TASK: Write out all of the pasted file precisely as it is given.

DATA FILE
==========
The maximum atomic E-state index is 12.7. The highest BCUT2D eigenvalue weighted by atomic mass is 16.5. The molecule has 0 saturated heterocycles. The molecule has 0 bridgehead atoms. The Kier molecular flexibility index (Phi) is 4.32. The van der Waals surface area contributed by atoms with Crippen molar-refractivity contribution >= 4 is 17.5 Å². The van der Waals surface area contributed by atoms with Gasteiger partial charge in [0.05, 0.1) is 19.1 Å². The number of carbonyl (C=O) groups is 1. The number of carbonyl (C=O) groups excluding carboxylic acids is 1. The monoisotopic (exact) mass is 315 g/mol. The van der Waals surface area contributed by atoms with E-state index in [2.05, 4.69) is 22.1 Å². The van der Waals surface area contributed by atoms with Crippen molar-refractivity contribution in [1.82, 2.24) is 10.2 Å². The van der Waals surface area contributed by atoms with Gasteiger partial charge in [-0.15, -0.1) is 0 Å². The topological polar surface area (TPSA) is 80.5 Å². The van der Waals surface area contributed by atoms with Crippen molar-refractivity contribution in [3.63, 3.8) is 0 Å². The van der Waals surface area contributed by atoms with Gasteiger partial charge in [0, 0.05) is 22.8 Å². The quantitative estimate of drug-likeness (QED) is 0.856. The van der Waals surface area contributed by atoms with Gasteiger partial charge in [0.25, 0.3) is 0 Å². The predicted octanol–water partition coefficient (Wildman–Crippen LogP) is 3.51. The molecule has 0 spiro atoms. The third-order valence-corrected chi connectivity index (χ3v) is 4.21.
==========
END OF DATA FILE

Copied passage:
The maximum atomic E-state index is 12.7. The highest BCUT2D eigenvalue weighted by atomic mass is 16.5. The molecule has 0 saturated heterocycles. The molecule has 0 bridgehead atoms. The Kier molecular flexibility index (Phi) is 4.32. The van der Waals surface area contributed by atoms with Crippen molar-refractivity contribution >= 4 is 17.5 Å². The van der Waals surface area contributed by atoms with Gasteiger partial charge in [0.05, 0.1) is 19.1 Å². The number of carbonyl (C=O) groups is 1. The number of carbonyl (C=O) groups excluding carboxylic acids is 1. The monoisotopic (exact) mass is 315 g/mol. The van der Waals surface area contributed by atoms with E-state index in [2.05, 4.69) is 22.1 Å². The van der Waals surface area contributed by atoms with Crippen molar-refractivity contribution in [1.82, 2.24) is 10.2 Å². The van der Waals surface area contributed by atoms with Gasteiger partial charge in [-0.15, -0.1) is 0 Å². The topological polar surface area (TPSA) is 80.5 Å². The van der Waals surface area contributed by atoms with Crippen molar-refractivity contribution in [3.63, 3.8) is 0 Å². The van der Waals surface area contributed by atoms with Gasteiger partial charge in [0, 0.05) is 22.8 Å². The quantitative estimate of drug-likeness (QED) is 0.856. The van der Waals surface area contributed by atoms with Gasteiger partial charge in [0.25, 0.3) is 0 Å². The predicted octanol–water partition coefficient (Wildman–Crippen LogP) is 3.51. The molecule has 0 spiro atoms. The third-order valence-corrected chi connectivity index (χ3v) is 4.21.